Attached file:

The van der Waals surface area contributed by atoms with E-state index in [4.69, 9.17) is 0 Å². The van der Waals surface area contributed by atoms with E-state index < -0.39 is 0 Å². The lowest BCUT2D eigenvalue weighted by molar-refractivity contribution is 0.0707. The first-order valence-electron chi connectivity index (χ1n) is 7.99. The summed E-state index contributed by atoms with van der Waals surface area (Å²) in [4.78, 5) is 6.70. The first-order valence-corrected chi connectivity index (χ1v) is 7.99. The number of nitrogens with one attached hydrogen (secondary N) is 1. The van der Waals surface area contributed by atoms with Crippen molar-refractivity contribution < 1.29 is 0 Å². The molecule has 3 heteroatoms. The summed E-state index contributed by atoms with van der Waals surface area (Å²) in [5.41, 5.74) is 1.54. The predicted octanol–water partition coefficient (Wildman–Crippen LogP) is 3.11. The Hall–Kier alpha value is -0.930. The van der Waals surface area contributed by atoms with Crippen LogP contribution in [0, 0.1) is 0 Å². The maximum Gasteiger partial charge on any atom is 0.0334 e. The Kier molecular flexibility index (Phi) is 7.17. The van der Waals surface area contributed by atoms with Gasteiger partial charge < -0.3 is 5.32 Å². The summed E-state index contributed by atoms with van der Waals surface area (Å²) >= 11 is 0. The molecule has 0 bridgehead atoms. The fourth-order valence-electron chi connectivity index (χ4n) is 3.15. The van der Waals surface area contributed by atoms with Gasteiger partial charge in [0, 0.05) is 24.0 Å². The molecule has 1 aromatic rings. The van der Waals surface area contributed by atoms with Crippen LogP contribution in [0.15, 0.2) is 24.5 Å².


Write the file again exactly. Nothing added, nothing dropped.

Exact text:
The van der Waals surface area contributed by atoms with E-state index in [4.69, 9.17) is 0 Å². The van der Waals surface area contributed by atoms with E-state index < -0.39 is 0 Å². The lowest BCUT2D eigenvalue weighted by molar-refractivity contribution is 0.0707. The first-order valence-electron chi connectivity index (χ1n) is 7.99. The summed E-state index contributed by atoms with van der Waals surface area (Å²) in [4.78, 5) is 6.70. The first-order valence-corrected chi connectivity index (χ1v) is 7.99. The number of nitrogens with one attached hydrogen (secondary N) is 1. The van der Waals surface area contributed by atoms with Crippen molar-refractivity contribution < 1.29 is 0 Å². The molecule has 3 heteroatoms. The summed E-state index contributed by atoms with van der Waals surface area (Å²) in [5.41, 5.74) is 1.54. The predicted octanol–water partition coefficient (Wildman–Crippen LogP) is 3.11. The Hall–Kier alpha value is -0.930. The van der Waals surface area contributed by atoms with Crippen LogP contribution in [0, 0.1) is 0 Å². The maximum Gasteiger partial charge on any atom is 0.0334 e. The Kier molecular flexibility index (Phi) is 7.17. The van der Waals surface area contributed by atoms with Gasteiger partial charge < -0.3 is 5.32 Å². The summed E-state index contributed by atoms with van der Waals surface area (Å²) >= 11 is 0. The molecule has 0 bridgehead atoms. The fourth-order valence-electron chi connectivity index (χ4n) is 3.15. The van der Waals surface area contributed by atoms with Gasteiger partial charge in [0, 0.05) is 24.0 Å². The molecule has 1 aromatic rings. The van der Waals surface area contributed by atoms with Crippen LogP contribution in [0.15, 0.2) is 24.5 Å².